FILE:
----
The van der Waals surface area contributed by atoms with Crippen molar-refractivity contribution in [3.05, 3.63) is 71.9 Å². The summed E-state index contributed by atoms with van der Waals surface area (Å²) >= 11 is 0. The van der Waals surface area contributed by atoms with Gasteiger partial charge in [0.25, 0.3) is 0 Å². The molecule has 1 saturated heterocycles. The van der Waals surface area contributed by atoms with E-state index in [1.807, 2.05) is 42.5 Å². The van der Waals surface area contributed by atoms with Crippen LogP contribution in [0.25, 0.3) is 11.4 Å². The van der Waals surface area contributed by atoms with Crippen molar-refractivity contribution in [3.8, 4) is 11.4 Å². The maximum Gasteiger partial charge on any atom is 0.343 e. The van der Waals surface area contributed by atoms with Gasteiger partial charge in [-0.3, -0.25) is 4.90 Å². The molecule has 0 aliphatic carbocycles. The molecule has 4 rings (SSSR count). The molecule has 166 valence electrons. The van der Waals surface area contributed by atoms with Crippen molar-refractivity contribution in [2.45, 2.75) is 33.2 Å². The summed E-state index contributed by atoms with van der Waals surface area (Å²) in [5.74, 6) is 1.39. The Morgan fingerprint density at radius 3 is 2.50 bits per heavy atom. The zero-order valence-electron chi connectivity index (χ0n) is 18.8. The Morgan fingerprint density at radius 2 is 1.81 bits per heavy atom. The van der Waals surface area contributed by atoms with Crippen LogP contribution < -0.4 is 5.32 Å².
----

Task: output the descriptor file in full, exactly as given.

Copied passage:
The van der Waals surface area contributed by atoms with Crippen molar-refractivity contribution in [3.05, 3.63) is 71.9 Å². The summed E-state index contributed by atoms with van der Waals surface area (Å²) >= 11 is 0. The van der Waals surface area contributed by atoms with Gasteiger partial charge in [0.25, 0.3) is 0 Å². The molecule has 1 saturated heterocycles. The van der Waals surface area contributed by atoms with E-state index in [1.807, 2.05) is 42.5 Å². The van der Waals surface area contributed by atoms with Crippen LogP contribution in [0.25, 0.3) is 11.4 Å². The van der Waals surface area contributed by atoms with Crippen molar-refractivity contribution in [3.8, 4) is 11.4 Å². The maximum Gasteiger partial charge on any atom is 0.343 e. The van der Waals surface area contributed by atoms with Gasteiger partial charge in [-0.3, -0.25) is 4.90 Å². The molecule has 0 aliphatic carbocycles. The molecule has 4 rings (SSSR count). The molecule has 166 valence electrons. The van der Waals surface area contributed by atoms with Crippen molar-refractivity contribution in [2.45, 2.75) is 33.2 Å². The summed E-state index contributed by atoms with van der Waals surface area (Å²) in [5.74, 6) is 1.39. The Morgan fingerprint density at radius 3 is 2.50 bits per heavy atom. The zero-order valence-electron chi connectivity index (χ0n) is 18.8. The Morgan fingerprint density at radius 2 is 1.81 bits per heavy atom. The van der Waals surface area contributed by atoms with Crippen LogP contribution < -0.4 is 5.32 Å².